The palace and the theatre at Aigai
Vergina, second half of 4th century BC
The most representative examples of palace architecture in Greece are the palaces of Vergina (ancient Aigai) and Pella. The residential apartments of the palace at Vergina (350-325 BC) are disposed around a peristyle (central columned courtyard), while at Pella (mid-4th century BC) the ensemble consists of connected self-contained units forming suites around a peristyle and having access to a monumental gateway.
Theaters, which often belonged to the same building project, were built near the palaces. At the time of the Successors and of the Antigonids, these building complexes underwent modifications and additions.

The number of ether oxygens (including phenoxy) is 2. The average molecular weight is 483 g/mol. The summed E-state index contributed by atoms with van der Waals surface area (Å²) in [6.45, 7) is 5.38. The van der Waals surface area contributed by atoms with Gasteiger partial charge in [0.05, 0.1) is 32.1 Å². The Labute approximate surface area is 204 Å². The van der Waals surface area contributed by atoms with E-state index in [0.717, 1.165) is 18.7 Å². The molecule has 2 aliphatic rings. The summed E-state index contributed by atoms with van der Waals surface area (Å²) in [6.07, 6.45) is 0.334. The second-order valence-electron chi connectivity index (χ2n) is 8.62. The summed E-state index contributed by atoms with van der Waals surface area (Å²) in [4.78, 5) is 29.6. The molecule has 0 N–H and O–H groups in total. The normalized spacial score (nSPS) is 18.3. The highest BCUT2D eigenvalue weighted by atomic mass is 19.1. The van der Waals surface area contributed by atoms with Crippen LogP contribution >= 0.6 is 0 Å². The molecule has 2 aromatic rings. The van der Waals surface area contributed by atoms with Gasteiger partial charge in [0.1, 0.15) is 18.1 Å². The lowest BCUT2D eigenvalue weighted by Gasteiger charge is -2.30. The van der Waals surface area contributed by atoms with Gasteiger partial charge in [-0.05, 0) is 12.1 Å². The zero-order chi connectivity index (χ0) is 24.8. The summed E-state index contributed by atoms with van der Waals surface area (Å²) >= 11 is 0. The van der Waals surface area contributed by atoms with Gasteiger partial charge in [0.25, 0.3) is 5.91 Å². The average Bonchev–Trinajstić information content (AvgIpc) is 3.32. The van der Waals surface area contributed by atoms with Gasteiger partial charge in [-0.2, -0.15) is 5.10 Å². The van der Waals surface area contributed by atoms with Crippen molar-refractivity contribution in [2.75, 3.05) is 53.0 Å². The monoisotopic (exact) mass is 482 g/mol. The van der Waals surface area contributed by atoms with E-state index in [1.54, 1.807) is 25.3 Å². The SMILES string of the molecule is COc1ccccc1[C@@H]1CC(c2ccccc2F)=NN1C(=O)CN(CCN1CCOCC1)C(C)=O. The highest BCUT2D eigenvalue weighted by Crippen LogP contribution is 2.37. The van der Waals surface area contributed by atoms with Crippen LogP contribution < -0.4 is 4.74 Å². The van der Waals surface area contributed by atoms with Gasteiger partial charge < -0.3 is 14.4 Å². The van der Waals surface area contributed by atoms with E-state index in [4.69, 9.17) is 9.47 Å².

In Thessalonike, the Galerian complex of the Roman period (early 4th century AD) is a unique example of combined royal residence, administrative-military center and Hippodrome. At that period new theaters (Dion) and odea were built and the older ones reconstructed in order to accommodate the contemporary requirements of theatrical performances and games.